- Have a few go-to thoughts or memories on hand to help banish those middle of the night worries. When you wake up at 3am and your mind is stuck in worry mode, all it really wants is something to focus on. Try to think about something unrelated to your day to day life, or at least something pleasant about life - an outfit you want to buy, a place you want to visit - and train yourself to think about it in depth so that teaching worries can take a back seat for a change.

    - Finally, try to remember how you felt about the teachers when you were in school. You may have disliked them or even thought they were useless, but you never really considered them or their life in any detail. None of the kids know you were up all night sick with worry about the thought of facing them. Even if you *** up a lesson they won't suspect this. They expect you to be in charge and know your subject and, as long as you're the one at the front of the class, this perception is unlikely to change. You really can't go wrong.

    I hope this helps. I know it's a bit rambling and involved but I've struggled with nervousness and sickness my whole life and only recently have I been able to get a grip on myself. Good luck!
     
  5. Yes, and it depends where you are.

    When I was training on one of my placements I was like that, it simply was not the right place for me to be- the mentor was a chocolate teapot and I had a lot going on.

    But as other people have said you need to work out why you are feeling like this. What is the worst that could happen? (and I'll let you in on a secret.. even teachers who have been doing it for 30 odd years get nervous with new classes/observed lessons) You just have to channel the nerves.
     
  6. I am a very nervous and anxious person and when i was in college i was in hospital with stomach ulcers through stress.

    My last placement was a nightmare to be honest my teacher and mentor were horrible my uni tutor was useless i was put through 6 weeks of bullying..every lesson i did was put down because i made mistakes.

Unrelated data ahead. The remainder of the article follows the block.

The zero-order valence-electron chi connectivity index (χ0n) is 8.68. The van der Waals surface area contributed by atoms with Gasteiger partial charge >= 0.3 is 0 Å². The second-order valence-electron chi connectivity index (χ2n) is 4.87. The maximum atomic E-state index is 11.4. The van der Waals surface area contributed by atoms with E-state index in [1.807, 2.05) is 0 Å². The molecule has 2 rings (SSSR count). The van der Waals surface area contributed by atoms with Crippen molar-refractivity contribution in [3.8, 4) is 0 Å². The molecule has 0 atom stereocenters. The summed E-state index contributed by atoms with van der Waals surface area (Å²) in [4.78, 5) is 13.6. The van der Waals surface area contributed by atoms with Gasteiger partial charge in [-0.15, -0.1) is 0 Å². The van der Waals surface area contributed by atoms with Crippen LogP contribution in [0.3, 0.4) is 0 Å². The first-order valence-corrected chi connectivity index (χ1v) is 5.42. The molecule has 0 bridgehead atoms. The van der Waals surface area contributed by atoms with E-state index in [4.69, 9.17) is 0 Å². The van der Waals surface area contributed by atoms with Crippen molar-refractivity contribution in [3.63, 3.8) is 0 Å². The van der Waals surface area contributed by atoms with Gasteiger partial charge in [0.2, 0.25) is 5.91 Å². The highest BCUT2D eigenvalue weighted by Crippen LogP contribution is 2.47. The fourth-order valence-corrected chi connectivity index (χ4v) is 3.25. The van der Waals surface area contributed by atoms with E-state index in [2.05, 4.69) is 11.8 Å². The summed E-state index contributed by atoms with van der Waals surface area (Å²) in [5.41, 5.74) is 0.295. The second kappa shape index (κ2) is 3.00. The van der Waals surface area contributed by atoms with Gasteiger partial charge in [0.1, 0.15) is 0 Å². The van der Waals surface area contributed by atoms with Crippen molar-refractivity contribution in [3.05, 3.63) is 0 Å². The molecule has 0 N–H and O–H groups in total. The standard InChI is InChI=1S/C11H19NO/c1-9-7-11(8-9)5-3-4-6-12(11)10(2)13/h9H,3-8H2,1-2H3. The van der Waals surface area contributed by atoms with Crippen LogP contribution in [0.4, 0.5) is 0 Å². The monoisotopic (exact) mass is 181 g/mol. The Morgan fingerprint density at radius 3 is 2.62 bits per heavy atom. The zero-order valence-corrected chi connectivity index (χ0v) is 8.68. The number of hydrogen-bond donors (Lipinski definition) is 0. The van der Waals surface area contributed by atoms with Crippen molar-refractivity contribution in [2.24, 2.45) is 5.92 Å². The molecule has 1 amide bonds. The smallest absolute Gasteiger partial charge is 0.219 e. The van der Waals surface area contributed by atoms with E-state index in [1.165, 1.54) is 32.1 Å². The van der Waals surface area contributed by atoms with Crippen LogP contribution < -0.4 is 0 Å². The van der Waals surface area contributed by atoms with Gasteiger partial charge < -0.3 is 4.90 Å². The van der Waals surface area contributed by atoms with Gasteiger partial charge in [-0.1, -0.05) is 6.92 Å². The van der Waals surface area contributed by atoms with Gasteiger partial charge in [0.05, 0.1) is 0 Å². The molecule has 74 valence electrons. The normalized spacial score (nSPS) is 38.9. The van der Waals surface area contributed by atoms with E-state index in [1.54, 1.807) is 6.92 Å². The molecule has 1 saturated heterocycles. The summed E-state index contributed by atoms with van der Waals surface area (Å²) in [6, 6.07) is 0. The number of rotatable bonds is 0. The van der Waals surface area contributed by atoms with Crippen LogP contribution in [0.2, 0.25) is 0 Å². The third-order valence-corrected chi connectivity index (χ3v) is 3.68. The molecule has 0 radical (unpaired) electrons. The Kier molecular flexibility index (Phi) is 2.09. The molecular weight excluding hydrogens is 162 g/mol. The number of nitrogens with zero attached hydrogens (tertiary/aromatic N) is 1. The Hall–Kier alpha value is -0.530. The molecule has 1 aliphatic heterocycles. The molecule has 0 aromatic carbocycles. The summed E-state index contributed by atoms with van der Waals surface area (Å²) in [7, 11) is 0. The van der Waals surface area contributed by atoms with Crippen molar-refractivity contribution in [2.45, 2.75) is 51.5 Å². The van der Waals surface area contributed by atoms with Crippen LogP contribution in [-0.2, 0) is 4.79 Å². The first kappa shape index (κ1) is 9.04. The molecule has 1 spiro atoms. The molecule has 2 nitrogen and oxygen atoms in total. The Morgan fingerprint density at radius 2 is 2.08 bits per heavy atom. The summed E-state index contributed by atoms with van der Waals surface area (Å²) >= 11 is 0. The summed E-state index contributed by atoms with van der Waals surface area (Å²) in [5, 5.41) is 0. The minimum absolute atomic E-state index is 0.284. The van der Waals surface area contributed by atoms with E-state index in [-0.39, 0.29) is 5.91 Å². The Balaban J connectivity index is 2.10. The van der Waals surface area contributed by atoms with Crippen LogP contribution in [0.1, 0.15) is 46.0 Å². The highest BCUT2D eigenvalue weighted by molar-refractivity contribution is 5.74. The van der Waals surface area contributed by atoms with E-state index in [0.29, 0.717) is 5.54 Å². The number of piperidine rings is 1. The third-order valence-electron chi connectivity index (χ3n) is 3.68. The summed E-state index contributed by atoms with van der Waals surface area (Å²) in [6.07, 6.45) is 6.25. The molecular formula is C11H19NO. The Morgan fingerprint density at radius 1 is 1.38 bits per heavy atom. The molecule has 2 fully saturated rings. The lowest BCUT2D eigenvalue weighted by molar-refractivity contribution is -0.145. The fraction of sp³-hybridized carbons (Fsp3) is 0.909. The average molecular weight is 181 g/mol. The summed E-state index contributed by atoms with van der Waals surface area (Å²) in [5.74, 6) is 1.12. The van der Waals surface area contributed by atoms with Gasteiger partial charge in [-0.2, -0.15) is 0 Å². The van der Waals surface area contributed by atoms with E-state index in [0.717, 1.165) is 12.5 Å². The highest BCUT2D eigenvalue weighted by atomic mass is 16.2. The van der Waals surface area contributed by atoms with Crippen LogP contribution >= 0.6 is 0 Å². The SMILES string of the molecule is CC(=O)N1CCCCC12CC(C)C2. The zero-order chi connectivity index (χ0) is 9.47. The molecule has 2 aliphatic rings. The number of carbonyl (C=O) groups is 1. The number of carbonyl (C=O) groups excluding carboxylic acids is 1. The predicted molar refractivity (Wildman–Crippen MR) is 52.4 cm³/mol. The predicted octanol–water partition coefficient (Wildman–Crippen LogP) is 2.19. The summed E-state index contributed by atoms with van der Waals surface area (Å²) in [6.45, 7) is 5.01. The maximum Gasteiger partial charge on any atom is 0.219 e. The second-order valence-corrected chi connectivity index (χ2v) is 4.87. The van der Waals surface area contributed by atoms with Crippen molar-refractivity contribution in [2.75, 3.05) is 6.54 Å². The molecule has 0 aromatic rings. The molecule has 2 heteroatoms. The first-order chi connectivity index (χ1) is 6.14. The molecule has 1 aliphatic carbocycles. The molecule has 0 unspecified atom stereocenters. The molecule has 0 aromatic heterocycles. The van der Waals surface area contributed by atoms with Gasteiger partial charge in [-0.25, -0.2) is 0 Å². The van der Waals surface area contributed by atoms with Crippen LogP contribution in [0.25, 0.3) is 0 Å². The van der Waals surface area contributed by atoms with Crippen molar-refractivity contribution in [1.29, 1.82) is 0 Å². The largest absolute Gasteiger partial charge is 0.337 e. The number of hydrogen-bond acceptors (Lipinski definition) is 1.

It really knocked my confidence and i just cant seem to get my confidence back

    Now im repeeating this placement in a new school and my teacher and mentors are lovely they said it doesnt matter if i make mistakes because its what training is for aslong as i learn from it. I really couldnt ask for a nicer teacher or mentor.

    I jsut havent had any time to my self for so long to relax ive been in schools and then work in the weekend then up til 11pm lesson planning then up again at 7am :(
    x
     
  7. As suggested above, try to identify what it is that is making you feel so anxious. If you can identify the issues then you (either on your own, or with the support of others - not necessarily those in the profession, but a friend/parent/partner too) can come up with ways to tackle these issues.
    Also - look at what you like about teaching and why you wanted to get into it in the first place.
    I say this mainly to try to help remotivate you ... however, if you can't come up with any good reasons then perhaps you need to rethink if teaching really is for you. There's no point putting your body through all this stress if you're not getting anything other than a (mediocre!) paycheque out of it!
     
  8. I taught this morning and felt so confident and i really enjoyed it ! just need to get my confidence there all the time now.

    i think its the combination of being overworked and no sleep :(
    x
     

Share This Page